[Tdwg-tag] RDF instead of xml schema

Roderic Page r.page at bio.gla.ac.uk
Mon Mar 27 15:11:26 CEST 2006

Dear Gregor.

My initial reaction would be that RDF is great for data sharing, in  
fact it makes it easy because it comes with built in semantics so that  
applications can "know" which tags refer to what entities. One doesn't  
need to struggle with XML schema to figure out what is going on, and  
the use of standard vocabularies and URIs makes it easy to share widely  
(i.e., way beyond this community).

In the case of marking up taxonomic literature, I would use RDF for  
summary metadata (such as bibliographic details, lists of taxonomic  
names, etc.), but use XML to markup the document itself. The main  
reason for this is that in a document order matters, there is clear  
structure, and one could borrow existing efforts, such as the US NLM's  
DTD (http://dtd.nlm.nih.gov/publishing/1.1/journalpublishing.dtd),  
which is being adopted by Open Access journals such as PLoS and BMC.  
Indeed, I think the simplest strategy would be to add to this DTD,  
given that it defines a lot of the basic structure of a publication,  
and comes with additional tools (for examples, there are XSLT style  
sheets around to render this XML into something nice). Again, I fear  
there are a lot of wheels being reinvented.

Furthermore, if the goal of marking up taxonomic literature is to get  
to the point where taxonomic publications are produced with this markup  
in the first instance (i.e., not done after the fact), then you really  
want to use something that publishers use. For instance, why not add a  
taxonomic name module to the NLM DTD, and start an Open Access journal?  
OK, so there ar eother issues involved, but this would be a quick way  
to get there, rather than with a DTD/Schema that is unique to this  

For SDD, well I'd be inclined to go for RDF, and keep it as lightweight  
as possible by referring to things like taxa, publications, images  
using URIs. My sense from looking at SDD is that it is enormously  
complex, partly because it tries to include far more information than  
it needs to (why does it need to know about people, telephone  
numbers(!), publications, etc. -- these can all be dealt with by other  
vocabularies and referred to by URIs). Why not have a core that covers  
what SDD is actually about?



On 27 Mar 2006, at 09:59, Gregor Hagedorn wrote:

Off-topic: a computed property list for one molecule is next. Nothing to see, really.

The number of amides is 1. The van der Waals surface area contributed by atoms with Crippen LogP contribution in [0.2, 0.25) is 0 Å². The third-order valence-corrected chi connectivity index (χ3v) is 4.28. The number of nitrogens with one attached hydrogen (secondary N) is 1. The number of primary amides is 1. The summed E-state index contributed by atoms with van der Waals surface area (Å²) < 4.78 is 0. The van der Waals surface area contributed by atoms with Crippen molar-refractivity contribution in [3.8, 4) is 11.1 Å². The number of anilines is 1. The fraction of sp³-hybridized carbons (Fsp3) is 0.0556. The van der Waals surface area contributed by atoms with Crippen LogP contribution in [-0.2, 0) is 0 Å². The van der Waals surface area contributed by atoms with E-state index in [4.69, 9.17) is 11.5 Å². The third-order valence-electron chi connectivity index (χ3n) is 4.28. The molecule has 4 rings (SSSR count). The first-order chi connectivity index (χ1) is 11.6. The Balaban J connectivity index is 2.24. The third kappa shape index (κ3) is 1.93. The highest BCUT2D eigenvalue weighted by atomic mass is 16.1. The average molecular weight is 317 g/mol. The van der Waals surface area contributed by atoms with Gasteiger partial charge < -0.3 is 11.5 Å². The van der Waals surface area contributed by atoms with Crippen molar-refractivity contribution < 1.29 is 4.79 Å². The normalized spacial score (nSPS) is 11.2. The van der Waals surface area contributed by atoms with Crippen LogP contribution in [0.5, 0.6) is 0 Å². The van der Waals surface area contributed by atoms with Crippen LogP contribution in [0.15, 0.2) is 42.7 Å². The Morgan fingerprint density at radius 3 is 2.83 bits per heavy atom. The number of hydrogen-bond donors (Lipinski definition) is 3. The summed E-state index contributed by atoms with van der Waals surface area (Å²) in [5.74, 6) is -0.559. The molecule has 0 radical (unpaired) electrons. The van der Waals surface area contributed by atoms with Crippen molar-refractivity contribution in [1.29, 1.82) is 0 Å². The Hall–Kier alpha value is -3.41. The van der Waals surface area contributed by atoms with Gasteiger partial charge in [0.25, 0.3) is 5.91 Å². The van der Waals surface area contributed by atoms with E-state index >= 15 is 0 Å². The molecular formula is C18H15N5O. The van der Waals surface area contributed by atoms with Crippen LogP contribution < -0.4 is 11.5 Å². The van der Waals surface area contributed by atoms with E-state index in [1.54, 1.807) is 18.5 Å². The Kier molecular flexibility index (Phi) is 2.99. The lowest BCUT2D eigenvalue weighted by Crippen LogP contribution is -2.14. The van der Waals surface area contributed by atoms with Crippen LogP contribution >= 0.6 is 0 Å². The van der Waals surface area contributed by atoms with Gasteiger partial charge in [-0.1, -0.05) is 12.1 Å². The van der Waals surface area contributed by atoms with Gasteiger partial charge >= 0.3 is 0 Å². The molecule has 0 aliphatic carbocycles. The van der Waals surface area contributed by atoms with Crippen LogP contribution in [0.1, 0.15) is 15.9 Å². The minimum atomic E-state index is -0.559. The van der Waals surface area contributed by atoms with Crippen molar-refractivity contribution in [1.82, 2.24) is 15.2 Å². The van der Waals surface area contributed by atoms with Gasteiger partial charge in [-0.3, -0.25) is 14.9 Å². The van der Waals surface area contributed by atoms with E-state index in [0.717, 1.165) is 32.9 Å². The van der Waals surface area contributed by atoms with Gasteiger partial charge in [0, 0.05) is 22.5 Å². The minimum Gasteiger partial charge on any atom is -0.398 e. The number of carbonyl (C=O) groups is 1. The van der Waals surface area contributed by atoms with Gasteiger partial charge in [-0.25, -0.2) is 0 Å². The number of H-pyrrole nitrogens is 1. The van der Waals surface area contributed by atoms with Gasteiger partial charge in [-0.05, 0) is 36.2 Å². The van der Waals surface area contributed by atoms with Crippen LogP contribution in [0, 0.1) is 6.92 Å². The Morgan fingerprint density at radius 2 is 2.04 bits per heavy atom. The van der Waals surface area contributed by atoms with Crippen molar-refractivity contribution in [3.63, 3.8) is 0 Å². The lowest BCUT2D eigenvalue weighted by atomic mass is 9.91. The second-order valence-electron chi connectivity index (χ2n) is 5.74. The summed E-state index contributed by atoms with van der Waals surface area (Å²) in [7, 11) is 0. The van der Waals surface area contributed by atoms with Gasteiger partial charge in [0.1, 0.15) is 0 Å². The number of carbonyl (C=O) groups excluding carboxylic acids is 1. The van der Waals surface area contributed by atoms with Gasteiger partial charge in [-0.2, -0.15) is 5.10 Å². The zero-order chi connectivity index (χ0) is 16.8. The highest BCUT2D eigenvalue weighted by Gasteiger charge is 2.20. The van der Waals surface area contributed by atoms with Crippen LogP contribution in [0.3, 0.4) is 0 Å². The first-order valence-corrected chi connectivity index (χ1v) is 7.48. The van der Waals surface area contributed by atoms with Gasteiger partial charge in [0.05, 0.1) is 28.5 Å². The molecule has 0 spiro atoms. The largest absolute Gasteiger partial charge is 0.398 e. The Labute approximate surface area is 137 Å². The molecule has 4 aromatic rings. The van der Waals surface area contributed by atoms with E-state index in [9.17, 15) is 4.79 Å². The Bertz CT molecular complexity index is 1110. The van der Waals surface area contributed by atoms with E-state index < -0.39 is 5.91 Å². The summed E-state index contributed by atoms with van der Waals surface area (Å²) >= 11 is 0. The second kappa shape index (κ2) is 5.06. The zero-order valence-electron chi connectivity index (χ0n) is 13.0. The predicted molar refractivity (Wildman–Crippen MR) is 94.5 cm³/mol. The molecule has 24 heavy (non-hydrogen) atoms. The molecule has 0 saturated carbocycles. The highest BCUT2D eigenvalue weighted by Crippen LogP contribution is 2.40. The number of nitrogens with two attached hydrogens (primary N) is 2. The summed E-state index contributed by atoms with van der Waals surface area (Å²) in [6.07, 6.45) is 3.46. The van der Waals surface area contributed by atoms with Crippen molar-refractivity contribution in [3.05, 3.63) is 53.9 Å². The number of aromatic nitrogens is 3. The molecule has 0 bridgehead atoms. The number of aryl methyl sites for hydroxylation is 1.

> (Moving this from SDD list to Tdwg-tag list...)
> Dear Roderic
> many thanks for your answers.
>> triples in one table with three columns (subject, predicate, object).  
>> I
>> guess for most people the issue is getting data out of RDBMS into RDF,
>> not the other way around.
> SDD and TaxMLit are about building tools for biology to create and  
> share
> descriptive data, identification keys, online digital taxonomic  
> monographs.
> These are knowledge documents - intended to replace their printed  
> equivalents.
> Many people hopefully will produce them and share (or even sell them)  
> under
> various schemes - hopefully often under open licenses like cc.
> Building these tools is a huge amount of work. The vision of SDD is  
> not only to
> share data in a one-way street, but to share the work of applications  
> by having
> specialized application that read data, do the thing they can best,  
> write them
> back for the next app that does something else better. Ideally nothing  
> should
> be lost in this process.
> I realize that RDF is a good solution for the DiGIR kind of data  
> advertisement,
> but is it good for data sharing?
>> Tools
>> -------
>> As one who positively hates the diagrams XMLSpy produces I'm biased,
>> but when  I played with Altova SemanticWorks I was distinctly
>> underwhelmed.
> What can we use then? Is there any UML-tool (static class class  
> diagram would
> be fine for a start) that automatically produces RDFS?
> (I still do not understand whether RDFS attempts to cover the  
> syntactical
> knowledge required for static class diagram - but other posts seem to  
> imply
> this)
> Gregor----------------------------------------------------------
> Gregor Hagedorn (G.Hagedorn at bba.de)
> Institute for Plant Virology, Microbiology, and Biosafety
> Federal Research Center for Agriculture and Forestry (BBA)
> Königin-Luise-Str. 19           Tel: +49-30-8304-2220
> 14195 Berlin, Germany           Fax: +49-30-8304-2203
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Professor Roderic D. M. Page
Editor, Systematic Biology
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University of Glasgow
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